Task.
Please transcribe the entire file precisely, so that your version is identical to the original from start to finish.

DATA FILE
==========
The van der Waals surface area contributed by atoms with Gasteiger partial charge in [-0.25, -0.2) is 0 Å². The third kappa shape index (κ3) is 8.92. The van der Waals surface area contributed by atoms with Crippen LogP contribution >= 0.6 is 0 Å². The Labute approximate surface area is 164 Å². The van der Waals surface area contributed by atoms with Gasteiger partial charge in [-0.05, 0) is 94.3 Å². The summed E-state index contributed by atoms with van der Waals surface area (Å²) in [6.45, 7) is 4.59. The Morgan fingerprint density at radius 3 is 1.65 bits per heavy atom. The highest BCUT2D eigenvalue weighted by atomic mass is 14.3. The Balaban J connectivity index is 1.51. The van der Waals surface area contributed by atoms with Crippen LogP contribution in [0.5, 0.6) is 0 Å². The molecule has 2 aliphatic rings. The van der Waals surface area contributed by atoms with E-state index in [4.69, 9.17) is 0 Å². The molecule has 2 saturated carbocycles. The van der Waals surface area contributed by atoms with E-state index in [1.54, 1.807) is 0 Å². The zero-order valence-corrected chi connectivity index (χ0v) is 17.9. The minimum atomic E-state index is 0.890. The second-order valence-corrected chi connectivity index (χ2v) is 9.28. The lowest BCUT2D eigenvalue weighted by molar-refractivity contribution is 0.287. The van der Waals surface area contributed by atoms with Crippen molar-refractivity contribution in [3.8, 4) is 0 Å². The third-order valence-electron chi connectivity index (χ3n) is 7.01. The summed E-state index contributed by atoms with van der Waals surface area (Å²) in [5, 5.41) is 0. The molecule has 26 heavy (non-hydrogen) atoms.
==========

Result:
The van der Waals surface area contributed by atoms with Gasteiger partial charge in [-0.25, -0.2) is 0 Å². The third kappa shape index (κ3) is 8.92. The van der Waals surface area contributed by atoms with Crippen LogP contribution >= 0.6 is 0 Å². The Labute approximate surface area is 164 Å². The van der Waals surface area contributed by atoms with Gasteiger partial charge in [-0.05, 0) is 94.3 Å². The summed E-state index contributed by atoms with van der Waals surface area (Å²) in [6.45, 7) is 4.59. The Morgan fingerprint density at radius 3 is 1.65 bits per heavy atom. The highest BCUT2D eigenvalue weighted by atomic mass is 14.3. The Balaban J connectivity index is 1.51. The van der Waals surface area contributed by atoms with Crippen LogP contribution in [0.5, 0.6) is 0 Å². The molecule has 2 aliphatic rings. The van der Waals surface area contributed by atoms with E-state index in [4.69, 9.17) is 0 Å². The molecule has 2 saturated carbocycles. The van der Waals surface area contributed by atoms with E-state index in [1.54, 1.807) is 0 Å². The zero-order valence-corrected chi connectivity index (χ0v) is 17.9. The minimum atomic E-state index is 0.890. The second-order valence-corrected chi connectivity index (χ2v) is 9.28. The lowest BCUT2D eigenvalue weighted by molar-refractivity contribution is 0.287. The van der Waals surface area contributed by atoms with Crippen molar-refractivity contribution in [3.8, 4) is 0 Å². The third-order valence-electron chi connectivity index (χ3n) is 7.01. The summed E-state index contributed by atoms with van der Waals surface area (Å²) in [5, 5.41) is 0. The molecule has 26 heavy (non-hydrogen) atoms.